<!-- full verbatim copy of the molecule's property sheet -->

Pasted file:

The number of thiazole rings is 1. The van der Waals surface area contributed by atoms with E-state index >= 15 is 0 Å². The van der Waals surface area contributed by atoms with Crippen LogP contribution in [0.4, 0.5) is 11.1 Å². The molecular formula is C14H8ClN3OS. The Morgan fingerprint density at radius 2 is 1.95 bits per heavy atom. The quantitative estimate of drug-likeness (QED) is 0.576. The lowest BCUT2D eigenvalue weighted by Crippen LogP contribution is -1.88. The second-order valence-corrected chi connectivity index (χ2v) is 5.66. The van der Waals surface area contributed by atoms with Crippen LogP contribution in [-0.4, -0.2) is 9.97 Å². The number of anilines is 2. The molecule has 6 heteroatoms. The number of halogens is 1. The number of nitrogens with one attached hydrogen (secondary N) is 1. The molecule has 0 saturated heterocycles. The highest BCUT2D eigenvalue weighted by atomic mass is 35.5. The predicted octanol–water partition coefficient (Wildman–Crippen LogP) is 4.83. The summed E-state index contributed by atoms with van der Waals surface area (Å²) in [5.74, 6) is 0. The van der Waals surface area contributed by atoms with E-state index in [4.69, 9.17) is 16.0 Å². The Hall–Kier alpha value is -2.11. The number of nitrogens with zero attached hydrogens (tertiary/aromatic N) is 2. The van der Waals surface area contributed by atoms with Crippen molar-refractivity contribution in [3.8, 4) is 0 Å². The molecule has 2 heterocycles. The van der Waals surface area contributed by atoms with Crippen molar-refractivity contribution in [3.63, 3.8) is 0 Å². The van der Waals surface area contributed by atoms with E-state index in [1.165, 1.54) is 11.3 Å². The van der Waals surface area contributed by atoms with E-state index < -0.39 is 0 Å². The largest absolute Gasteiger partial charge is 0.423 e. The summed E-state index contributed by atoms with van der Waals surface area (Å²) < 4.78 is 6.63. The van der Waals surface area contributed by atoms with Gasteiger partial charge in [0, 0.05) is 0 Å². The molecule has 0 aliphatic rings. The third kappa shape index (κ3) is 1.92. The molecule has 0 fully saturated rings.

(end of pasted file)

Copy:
The number of thiazole rings is 1. The van der Waals surface area contributed by atoms with E-state index >= 15 is 0 Å². The van der Waals surface area contributed by atoms with Crippen LogP contribution in [0.4, 0.5) is 11.1 Å². The molecular formula is C14H8ClN3OS. The Morgan fingerprint density at radius 2 is 1.95 bits per heavy atom. The quantitative estimate of drug-likeness (QED) is 0.576. The lowest BCUT2D eigenvalue weighted by Crippen LogP contribution is -1.88. The second-order valence-corrected chi connectivity index (χ2v) is 5.66. The van der Waals surface area contributed by atoms with Crippen LogP contribution in [-0.4, -0.2) is 9.97 Å². The number of anilines is 2. The molecule has 6 heteroatoms. The number of halogens is 1. The number of nitrogens with one attached hydrogen (secondary N) is 1. The molecule has 0 saturated heterocycles. The highest BCUT2D eigenvalue weighted by atomic mass is 35.5. The predicted octanol–water partition coefficient (Wildman–Crippen LogP) is 4.83. The summed E-state index contributed by atoms with van der Waals surface area (Å²) in [5.74, 6) is 0. The van der Waals surface area contributed by atoms with E-state index in [4.69, 9.17) is 16.0 Å². The Hall–Kier alpha value is -2.11. The number of nitrogens with zero attached hydrogens (tertiary/aromatic N) is 2. The van der Waals surface area contributed by atoms with Crippen molar-refractivity contribution in [3.8, 4) is 0 Å². The molecule has 2 heterocycles. The van der Waals surface area contributed by atoms with Crippen molar-refractivity contribution in [3.63, 3.8) is 0 Å². The van der Waals surface area contributed by atoms with E-state index in [1.165, 1.54) is 11.3 Å². The van der Waals surface area contributed by atoms with E-state index < -0.39 is 0 Å². The largest absolute Gasteiger partial charge is 0.423 e. The summed E-state index contributed by atoms with van der Waals surface area (Å²) < 4.78 is 6.63. The van der Waals surface area contributed by atoms with Gasteiger partial charge in [0, 0.05) is 0 Å². The molecule has 0 aliphatic rings. The third kappa shape index (κ3) is 1.92. The molecule has 0 fully saturated rings.